Ultrasound of the Month: LV Aneurysm

The Case

Initial Presentation

patient was noted to have ST elevation in I, aVL, and V2-V6 with associated Q-wave

The patient was noted to have ST elevation in I, aVL, and V2-V6 with associated Q-waves

An elderly woman without significant past medical history and with infrequent medical care presents to the emergency department (ED) for approximately three weeks of left-sided non-radiating chest pressure. The pain is worse with activities such as basic house chores. The pain was initially intermittent but became constant, prompting her visit to the ED. She denied shortness of breath, nausea, or diaphoresis.

Vitals: T 97.8 °F, HR 106, BP 87/52, RR 20, SpO2 97 % on room air

Exam: notable for tachycardia, clear lungs, no edema, no JVD

Hospital Course

The patient was taken to the cath lab as a STEMI activation where she was found to have 100 % LAD occlusion and had two drug-eluting stents placed. She was discharged home on goal-directed medical therapy. Cardiology performed echocardiography noted a left ventricular (LV) aneurysm with associated thrombus, an EF of 20-25 %, and diffuse dyskinesis of the septum, apex, and lateral myocardium. She was started on oral anticoagulation with warfarin for her LV aneurysm.

Subsequent Presentations at 4 and 6 weeks

The patient had two return visits to the ED for heart failure exacerbations with chest pain, shortness of breath, and paroxysmal nocturnal dyspnea. Bedside echocardiography was performed, with images below:

Parasternal Long Axis (PLAX) view obtained at 4 weeks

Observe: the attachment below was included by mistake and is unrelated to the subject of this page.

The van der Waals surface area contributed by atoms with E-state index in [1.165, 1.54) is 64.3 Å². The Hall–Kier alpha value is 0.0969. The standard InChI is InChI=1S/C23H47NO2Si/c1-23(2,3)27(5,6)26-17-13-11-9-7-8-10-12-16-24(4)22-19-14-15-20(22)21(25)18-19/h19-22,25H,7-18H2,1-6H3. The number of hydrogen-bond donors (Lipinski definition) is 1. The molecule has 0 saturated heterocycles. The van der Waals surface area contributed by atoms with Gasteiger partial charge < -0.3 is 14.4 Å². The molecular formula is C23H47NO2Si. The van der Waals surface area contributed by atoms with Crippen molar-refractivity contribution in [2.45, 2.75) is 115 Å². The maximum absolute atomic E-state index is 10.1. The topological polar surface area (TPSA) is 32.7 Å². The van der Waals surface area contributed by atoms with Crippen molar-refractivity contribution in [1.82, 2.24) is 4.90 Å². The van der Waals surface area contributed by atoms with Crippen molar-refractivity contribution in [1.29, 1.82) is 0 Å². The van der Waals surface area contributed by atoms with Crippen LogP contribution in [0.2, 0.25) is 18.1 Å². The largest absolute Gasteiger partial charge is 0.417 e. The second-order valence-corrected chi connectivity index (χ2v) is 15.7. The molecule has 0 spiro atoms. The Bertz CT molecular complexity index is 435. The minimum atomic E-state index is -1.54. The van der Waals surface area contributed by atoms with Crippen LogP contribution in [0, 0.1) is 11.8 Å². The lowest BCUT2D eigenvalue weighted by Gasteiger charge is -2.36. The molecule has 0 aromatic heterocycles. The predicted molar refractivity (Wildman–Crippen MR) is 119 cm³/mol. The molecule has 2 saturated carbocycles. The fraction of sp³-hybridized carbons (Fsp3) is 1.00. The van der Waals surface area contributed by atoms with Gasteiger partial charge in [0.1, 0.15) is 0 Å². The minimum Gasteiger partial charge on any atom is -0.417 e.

Apical 4 Axis (A4C) view obtained at 4 weeks

Parasternal Short Axis (PSAX) view obtained at 6 weeks

Subcostal View view obtained at 6 weeks. Images by: PGY-3 Joshua Ferreri, MD; PGY-3 Tony Fabiano, MD; PGY-3 Melanie Yates, MD

Final Presentation at 8 weeks

The patient returned with one week of worsening exertional dyspnea, paroxysmal nocturnal dyspnea with several night-time awakenings, and increased leg swelling. She had been adherent to all her prescribed medications but was not yet on a diuretic. She had no chest pain, nausea, diaphoresis, or any other concerning symptoms.

Vitals: Temp 97.3 °F, HR 110, BP 111/76, MAP 87, RR 18, SpO2 99 % on RA

ECG: Q-waves seen throughout the precordial leads as well as borderline ST elevations which were stable compared to prior. Troponin was 19 with a repeat stable at 18. BNP was 581. Chest X-ray was concerning for pulmonary edema.

ED Course: the patient was given nitroglycerin with symptomatic improvement as well as IV furosemide for presumed heart failure exacerbation and was admitted to the cardiology service.

Left Ventricular Aneurysm


A ventricular aneurysm is generally defined as a scarred, fibrotic outpouching of the ventricular wall lacking functional cardiac muscle which balloons outward during the cardiac cycle, frequently in systole (1). Aneurysms most commonly result from a transmural myocardial infarction leading to necrosis and remodeling of native tissue, although they have also been seen infrequently in the setting of blunt cardiac injury, sarcoidosis, infection, or congenital malformation. They can be seen as early as 48 hours after an infarction and typically present within two weeks. The majority, up to 80 %, of LVA’s are located apically or anteriorly resulting from occlusion of the left anterior descending coronary artery. A smaller proportion, 15 %, develop on the inferior wall due to occlusion of the right coronary artery. Ventricular aneurysms develop in 3-15 % of patients following myocardial infarction (2). Dyskinesis in the ventricular aneurysm can lead to clot formation in approximately 50 % of cases. Congestive heart failure may develop from both loss of compliance leading to diastolic dysfunction as well as loss of functional myocardium leading to systolic dysfunction (3).